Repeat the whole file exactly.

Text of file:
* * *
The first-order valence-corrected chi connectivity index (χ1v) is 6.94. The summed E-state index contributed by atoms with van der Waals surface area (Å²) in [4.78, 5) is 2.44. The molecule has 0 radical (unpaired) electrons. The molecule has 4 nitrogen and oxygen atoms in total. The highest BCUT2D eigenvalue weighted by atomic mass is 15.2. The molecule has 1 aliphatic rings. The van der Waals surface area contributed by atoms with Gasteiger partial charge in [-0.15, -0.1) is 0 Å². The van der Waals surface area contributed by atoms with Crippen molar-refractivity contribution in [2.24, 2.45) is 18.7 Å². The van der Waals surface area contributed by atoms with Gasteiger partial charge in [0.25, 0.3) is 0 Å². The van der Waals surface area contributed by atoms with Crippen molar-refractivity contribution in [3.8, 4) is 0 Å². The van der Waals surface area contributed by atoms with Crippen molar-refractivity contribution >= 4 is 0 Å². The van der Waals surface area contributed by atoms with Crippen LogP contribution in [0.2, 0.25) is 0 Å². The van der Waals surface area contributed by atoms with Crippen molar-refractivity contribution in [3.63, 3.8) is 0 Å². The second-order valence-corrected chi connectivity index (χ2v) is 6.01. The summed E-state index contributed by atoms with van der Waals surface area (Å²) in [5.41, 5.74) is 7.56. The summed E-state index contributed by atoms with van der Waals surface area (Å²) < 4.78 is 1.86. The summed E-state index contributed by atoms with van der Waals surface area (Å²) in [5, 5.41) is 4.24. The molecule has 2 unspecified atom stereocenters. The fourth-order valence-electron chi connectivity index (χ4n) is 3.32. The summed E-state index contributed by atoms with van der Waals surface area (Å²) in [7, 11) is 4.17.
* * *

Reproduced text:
The first-order valence-corrected chi connectivity index (χ1v) is 6.94. The summed E-state index contributed by atoms with van der Waals surface area (Å²) in [4.78, 5) is 2.44. The molecule has 0 radical (unpaired) electrons. The molecule has 4 nitrogen and oxygen atoms in total. The highest BCUT2D eigenvalue weighted by atomic mass is 15.2. The molecule has 1 aliphatic rings. The van der Waals surface area contributed by atoms with Gasteiger partial charge in [-0.15, -0.1) is 0 Å². The van der Waals surface area contributed by atoms with Crippen molar-refractivity contribution in [2.24, 2.45) is 18.7 Å². The van der Waals surface area contributed by atoms with Gasteiger partial charge in [0.25, 0.3) is 0 Å². The van der Waals surface area contributed by atoms with Crippen molar-refractivity contribution in [3.8, 4) is 0 Å². The van der Waals surface area contributed by atoms with Crippen molar-refractivity contribution >= 4 is 0 Å². The van der Waals surface area contributed by atoms with Crippen LogP contribution in [0.2, 0.25) is 0 Å². The van der Waals surface area contributed by atoms with Crippen molar-refractivity contribution in [3.63, 3.8) is 0 Å². The second-order valence-corrected chi connectivity index (χ2v) is 6.01. The summed E-state index contributed by atoms with van der Waals surface area (Å²) in [5.41, 5.74) is 7.56. The summed E-state index contributed by atoms with van der Waals surface area (Å²) < 4.78 is 1.86. The summed E-state index contributed by atoms with van der Waals surface area (Å²) in [5, 5.41) is 4.24. The molecule has 2 unspecified atom stereocenters. The fourth-order valence-electron chi connectivity index (χ4n) is 3.32. The summed E-state index contributed by atoms with van der Waals surface area (Å²) in [7, 11) is 4.17.